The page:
To most people in the military or related to a family member in the military, the American flag means a great deal. My dad is an Army veteran who served in the Iraq War for two years, 2004 and 2010. In the military, the flag is worn as a badge of honor. All soldiers in the Army wear a patch of the American flag on their right arm, directly above their combat badge. People like my dad have fought and continue to fight to protect Kaepernick and his fellow teammates’ rights and to preserve their safety.
The NFL protests can feel like a slap in the face to soldiers, veterans, and their families. However, the purpose of the protests seems to have gotten lost in the debate of whether it is acceptable to kneel during the anthem, even though the gesture of taking a knee is supposed to signify respect. When a soldier visits a fallen soldier’s grave, he or she takes a knee. In any high school football game, players usually take a knee when another player gets severely injured, regardless of whose team that player is on.
These protests are meant not to disrespect the flag or its values, but rather to turn the rest of the nation’s attention to the Black Lives Matter Movement. In an editorial to The New York Times, Reid expressed why he decided to join the peaceful protest with Kaepernick.
“In early 2016, I began paying attention to reports about the incredible number of unarmed black people being killed by the police,” Reid said. “The posts on social media deeply disturbed me, but one, in particular, brought me to tears: the killing of Alton Sterling in my hometown Baton Rouge, La. I felt furious, hurt and hopeless. I wanted to do something but didn’t know what or how to do it. All I knew for sure is that I wanted it to be as respectful as possible.”
Players are speaking for black Americans, who have the highest poverty rate, 24.7 percent, among racial-ethnic groups in America. Despite this, many Americans question if these players have the right to use the NFL as a platform, considering the generous annual salaries they receive. Why don’t players go to the cities that are predominantly black, and make a direct impact?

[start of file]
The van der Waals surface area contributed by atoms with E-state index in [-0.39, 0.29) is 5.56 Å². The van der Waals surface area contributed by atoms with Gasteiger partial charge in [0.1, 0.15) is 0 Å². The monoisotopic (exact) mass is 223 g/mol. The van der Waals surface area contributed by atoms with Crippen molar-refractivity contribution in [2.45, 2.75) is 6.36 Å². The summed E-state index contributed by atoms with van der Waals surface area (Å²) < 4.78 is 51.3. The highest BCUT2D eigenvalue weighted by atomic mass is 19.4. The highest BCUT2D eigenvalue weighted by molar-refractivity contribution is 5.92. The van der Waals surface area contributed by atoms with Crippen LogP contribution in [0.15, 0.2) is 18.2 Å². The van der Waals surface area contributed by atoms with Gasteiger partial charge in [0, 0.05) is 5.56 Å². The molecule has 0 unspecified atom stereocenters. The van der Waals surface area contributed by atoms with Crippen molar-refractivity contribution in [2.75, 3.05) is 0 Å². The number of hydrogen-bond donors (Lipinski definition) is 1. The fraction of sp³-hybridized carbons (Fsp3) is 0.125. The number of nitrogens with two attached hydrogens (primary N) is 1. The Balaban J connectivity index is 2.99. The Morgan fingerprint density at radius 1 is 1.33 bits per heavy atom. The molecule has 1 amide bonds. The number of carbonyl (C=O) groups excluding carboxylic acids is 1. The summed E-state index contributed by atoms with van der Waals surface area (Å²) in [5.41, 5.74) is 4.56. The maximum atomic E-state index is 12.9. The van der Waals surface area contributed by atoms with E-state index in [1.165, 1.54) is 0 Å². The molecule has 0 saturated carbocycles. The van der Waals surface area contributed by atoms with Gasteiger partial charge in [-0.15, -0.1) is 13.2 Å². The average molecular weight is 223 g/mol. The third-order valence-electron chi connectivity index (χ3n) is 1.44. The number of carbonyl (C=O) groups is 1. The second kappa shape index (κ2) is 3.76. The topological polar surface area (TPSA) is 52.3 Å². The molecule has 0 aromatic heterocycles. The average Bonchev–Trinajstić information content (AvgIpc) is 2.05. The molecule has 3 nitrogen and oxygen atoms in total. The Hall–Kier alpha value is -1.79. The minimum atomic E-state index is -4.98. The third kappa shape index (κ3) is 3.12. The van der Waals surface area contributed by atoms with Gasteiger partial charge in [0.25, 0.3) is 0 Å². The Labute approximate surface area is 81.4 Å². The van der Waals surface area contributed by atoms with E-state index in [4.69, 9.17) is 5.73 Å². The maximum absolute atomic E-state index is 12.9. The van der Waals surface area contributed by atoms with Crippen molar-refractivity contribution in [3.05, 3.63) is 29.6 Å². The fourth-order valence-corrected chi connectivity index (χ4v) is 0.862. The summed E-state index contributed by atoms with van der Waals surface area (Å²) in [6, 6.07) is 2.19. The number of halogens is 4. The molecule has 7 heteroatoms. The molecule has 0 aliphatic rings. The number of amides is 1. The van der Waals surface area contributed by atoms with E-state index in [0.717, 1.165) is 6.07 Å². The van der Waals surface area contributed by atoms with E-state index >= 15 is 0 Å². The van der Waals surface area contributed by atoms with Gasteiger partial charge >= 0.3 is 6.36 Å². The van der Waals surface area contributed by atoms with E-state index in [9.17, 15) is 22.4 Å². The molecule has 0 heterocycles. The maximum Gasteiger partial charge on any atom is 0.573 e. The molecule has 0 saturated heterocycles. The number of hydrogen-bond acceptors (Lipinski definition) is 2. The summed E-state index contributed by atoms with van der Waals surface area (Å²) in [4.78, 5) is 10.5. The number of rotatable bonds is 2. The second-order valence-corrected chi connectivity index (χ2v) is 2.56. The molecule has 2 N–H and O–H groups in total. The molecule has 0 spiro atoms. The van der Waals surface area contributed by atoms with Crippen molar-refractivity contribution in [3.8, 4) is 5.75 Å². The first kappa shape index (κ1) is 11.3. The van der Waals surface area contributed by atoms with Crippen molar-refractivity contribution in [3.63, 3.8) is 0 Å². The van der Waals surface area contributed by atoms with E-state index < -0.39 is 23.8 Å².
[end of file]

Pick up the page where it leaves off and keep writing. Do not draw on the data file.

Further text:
In June, Kaepernick’s foundation donated $700,000 of the $1 million Kaepernick pledged to donate to 24 charities, many of which fight against poverty and social injustice, such as American Friends Service Committee and Assata’s Daughters.
The military protects all Americans and their freedoms, but how can soldiers completely protect the nation and its citizens’ rights when the second largest fraction (the largest being white Americans) of the nation doesn’t have the same freedoms and opportunities as others?
This is why NFL players take a knee in the presence of the flag—not to condemn it or the people who risk their lives for it, but to bring to light that while equality is one of the paramount values of the American flag, it is not fully honored in our society.
“We chose to kneel because it’s a respectful gesture,” Reid said in the Times. “I remember thinking our posture was like a flag flown at half-mast to mark a tragedy.”
These peaceful protests should not prompt NFL team owners to “fire” their employees as President Trump said. This notion that it is acceptable to make a swift move, forget, and ignore is indeed the tragedy Reid noticed. If the flag means as much as the president and vice president emphasized, enforcing the values it symbolizes should be a priority.
Featured Image: Geoff Livingston